Finding Narnia’s ‘deeper magic’ that repairs the world

Richard Koman
5 min readMay 8, 2022

Reflections on the Buddha, poetry and C.S. Lewis

“Though the Witch knew the Deep Magic, there is a magic deeper still which she did not know. Her knowledge goes back only to the dawn of Time. But if she could have looked a little further back, into the stillness and the darkness before Time dawned, she would have read there a different incantation.” — C.S. Lewis, The Lion, the Witch and the Wardrobe.

The question is simply: how do you look back further? How do you find the stillness and the darkness? How do you come into oneness with “before Time dawned?”

I’m sure I don’t know. But I have some vague, poorly seen signposts. Just know that I am straining the same as you to hear the message of these muffled words.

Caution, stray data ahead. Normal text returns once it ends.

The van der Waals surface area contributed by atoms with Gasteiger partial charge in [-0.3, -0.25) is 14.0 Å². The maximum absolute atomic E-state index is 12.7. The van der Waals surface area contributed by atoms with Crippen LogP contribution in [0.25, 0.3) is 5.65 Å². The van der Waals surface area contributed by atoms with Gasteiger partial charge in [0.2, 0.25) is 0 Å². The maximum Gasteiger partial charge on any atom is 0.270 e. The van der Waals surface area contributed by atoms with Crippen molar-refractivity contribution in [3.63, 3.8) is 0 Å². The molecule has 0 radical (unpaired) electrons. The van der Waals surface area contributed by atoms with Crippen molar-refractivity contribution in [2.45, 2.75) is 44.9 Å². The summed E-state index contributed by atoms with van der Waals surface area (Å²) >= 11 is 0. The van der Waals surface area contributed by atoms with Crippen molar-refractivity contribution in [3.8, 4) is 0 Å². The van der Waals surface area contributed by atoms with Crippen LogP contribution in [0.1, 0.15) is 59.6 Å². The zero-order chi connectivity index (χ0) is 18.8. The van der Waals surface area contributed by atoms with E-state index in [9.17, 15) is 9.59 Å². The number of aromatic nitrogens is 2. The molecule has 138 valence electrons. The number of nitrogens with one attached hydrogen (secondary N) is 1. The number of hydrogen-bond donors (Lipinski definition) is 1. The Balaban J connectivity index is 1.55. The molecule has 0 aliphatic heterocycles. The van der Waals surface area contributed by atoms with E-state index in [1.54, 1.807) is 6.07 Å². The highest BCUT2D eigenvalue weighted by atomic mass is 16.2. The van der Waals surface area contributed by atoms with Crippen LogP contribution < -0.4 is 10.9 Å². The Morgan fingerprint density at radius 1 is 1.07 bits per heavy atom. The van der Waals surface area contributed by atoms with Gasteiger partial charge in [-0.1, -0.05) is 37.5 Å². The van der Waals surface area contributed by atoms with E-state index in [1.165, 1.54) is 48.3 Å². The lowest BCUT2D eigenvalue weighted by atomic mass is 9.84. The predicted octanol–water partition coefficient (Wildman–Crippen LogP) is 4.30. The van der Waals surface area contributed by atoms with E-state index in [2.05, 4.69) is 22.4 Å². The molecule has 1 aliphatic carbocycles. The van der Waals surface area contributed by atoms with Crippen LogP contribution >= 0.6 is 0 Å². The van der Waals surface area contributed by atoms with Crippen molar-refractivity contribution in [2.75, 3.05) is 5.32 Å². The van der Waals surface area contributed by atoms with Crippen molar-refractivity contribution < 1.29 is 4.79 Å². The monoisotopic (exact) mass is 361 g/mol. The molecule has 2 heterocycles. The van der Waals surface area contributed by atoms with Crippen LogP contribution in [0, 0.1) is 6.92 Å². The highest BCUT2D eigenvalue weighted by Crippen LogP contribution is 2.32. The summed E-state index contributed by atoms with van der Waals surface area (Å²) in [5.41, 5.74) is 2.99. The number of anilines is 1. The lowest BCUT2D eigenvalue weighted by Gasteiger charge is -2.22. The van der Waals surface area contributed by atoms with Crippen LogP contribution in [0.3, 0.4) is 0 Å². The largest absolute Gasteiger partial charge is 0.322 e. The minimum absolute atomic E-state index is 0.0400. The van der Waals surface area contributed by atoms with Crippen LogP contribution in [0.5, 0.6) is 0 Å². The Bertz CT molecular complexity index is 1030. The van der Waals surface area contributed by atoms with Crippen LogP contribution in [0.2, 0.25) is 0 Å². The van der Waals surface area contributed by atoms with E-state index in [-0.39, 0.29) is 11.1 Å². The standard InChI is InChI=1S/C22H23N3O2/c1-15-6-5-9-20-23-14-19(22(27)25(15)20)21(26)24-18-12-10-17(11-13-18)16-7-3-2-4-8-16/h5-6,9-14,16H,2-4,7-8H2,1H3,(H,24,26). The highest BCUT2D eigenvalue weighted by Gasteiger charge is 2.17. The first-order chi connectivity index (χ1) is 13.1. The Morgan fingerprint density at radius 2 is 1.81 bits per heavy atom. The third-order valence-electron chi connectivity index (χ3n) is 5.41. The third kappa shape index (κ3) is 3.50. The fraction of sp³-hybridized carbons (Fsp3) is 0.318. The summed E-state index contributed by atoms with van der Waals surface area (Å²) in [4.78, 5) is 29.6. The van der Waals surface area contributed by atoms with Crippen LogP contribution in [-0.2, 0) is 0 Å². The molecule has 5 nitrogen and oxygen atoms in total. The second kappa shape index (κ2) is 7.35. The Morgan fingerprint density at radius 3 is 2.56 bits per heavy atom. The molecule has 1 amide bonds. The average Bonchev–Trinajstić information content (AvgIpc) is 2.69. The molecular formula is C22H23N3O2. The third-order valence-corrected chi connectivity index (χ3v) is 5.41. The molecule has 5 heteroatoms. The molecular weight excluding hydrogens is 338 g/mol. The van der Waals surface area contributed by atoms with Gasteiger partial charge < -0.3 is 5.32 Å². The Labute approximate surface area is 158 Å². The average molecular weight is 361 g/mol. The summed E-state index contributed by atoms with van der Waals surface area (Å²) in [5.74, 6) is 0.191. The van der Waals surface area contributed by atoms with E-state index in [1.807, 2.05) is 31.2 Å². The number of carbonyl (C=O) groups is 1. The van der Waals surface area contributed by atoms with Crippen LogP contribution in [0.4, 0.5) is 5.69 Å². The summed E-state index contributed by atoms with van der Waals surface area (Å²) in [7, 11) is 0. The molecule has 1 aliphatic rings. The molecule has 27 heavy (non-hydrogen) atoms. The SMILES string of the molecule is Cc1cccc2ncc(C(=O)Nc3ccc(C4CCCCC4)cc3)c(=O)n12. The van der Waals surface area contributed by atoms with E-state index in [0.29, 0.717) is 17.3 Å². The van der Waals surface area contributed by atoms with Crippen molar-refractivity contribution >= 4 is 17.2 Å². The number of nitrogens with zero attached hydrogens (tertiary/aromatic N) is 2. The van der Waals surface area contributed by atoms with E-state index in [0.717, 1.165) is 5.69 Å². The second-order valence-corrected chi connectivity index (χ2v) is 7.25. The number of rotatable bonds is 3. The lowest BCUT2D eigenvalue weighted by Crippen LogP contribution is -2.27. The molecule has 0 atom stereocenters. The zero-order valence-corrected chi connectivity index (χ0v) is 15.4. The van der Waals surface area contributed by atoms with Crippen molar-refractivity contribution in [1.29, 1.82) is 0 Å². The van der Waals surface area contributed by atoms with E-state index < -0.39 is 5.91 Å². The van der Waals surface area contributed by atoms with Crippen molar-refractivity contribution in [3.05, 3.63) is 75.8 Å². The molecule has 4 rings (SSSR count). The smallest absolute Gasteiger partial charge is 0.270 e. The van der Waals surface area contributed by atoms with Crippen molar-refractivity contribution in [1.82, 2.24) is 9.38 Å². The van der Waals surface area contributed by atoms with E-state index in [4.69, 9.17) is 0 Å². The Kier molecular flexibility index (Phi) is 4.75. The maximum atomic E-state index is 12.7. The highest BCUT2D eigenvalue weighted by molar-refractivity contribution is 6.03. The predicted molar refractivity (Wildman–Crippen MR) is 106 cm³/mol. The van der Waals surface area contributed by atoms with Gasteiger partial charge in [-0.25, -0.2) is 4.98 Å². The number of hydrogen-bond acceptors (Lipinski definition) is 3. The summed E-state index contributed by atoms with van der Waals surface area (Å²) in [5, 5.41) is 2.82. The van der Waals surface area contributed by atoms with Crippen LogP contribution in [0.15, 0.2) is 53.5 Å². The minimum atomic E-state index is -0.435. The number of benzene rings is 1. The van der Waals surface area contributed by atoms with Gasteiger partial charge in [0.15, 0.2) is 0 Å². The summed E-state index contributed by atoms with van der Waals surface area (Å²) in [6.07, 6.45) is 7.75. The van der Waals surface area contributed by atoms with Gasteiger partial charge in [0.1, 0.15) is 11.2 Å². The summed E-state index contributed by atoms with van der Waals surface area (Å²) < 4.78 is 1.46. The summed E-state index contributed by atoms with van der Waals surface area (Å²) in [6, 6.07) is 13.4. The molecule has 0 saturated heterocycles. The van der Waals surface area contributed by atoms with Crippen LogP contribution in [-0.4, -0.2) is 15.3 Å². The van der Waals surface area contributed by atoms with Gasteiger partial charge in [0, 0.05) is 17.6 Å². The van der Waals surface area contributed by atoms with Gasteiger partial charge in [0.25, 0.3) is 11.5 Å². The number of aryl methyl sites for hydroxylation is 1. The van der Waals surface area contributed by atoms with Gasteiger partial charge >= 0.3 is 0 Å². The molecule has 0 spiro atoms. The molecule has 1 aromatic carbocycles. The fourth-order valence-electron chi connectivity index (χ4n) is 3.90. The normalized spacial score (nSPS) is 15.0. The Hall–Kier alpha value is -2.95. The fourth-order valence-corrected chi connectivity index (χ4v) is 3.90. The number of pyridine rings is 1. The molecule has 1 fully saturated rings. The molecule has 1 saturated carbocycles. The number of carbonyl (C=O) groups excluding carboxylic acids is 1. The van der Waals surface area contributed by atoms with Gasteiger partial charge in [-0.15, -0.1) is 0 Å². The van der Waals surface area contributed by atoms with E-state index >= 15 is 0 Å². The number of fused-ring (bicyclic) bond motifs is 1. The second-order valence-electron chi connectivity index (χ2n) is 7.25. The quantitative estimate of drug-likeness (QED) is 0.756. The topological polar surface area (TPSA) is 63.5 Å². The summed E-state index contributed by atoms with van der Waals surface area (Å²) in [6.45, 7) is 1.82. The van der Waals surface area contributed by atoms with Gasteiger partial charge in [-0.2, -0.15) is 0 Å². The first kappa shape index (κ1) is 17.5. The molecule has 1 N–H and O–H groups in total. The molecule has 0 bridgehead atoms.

The first way is the way of perception. Nothing that happens has any inherent meaning. All meaning is created by the filtering through perception. Your lover says something. Or you’re cut off in traffic. You are denied a promotion.

You decide these things are good or bad. You are watching through a conditioned lens. Your lens is cultural, familial, personal. It may be informed by trauma.

You may have experienced your life in bondage. But liberation is at hand.

You can simply change the result by changing the channel. Turn off the bondage channel. Turn on liberation.

You are walking through the wilderness. The path is overgrown with jungle vines. The way is blocked. Will you pick up your machete and hack away at it? You will fail and you will have stayed on the one path you started from. You will not have perceived the jungle in a new way.

It is a wilderness of your own heart. You continually run into the obstacles of parents, heartbreak, trauma. You need to put down the machete and pick up a transformational instrument. Which is simply to pull the clouds away from your eyes.

“Truth waits for eyes unclouded by longing.” — The Tao.

I want. I don’t want. These are the names of the clouds. You know that desire and aversion are the paths of suffering.



Richard Koman

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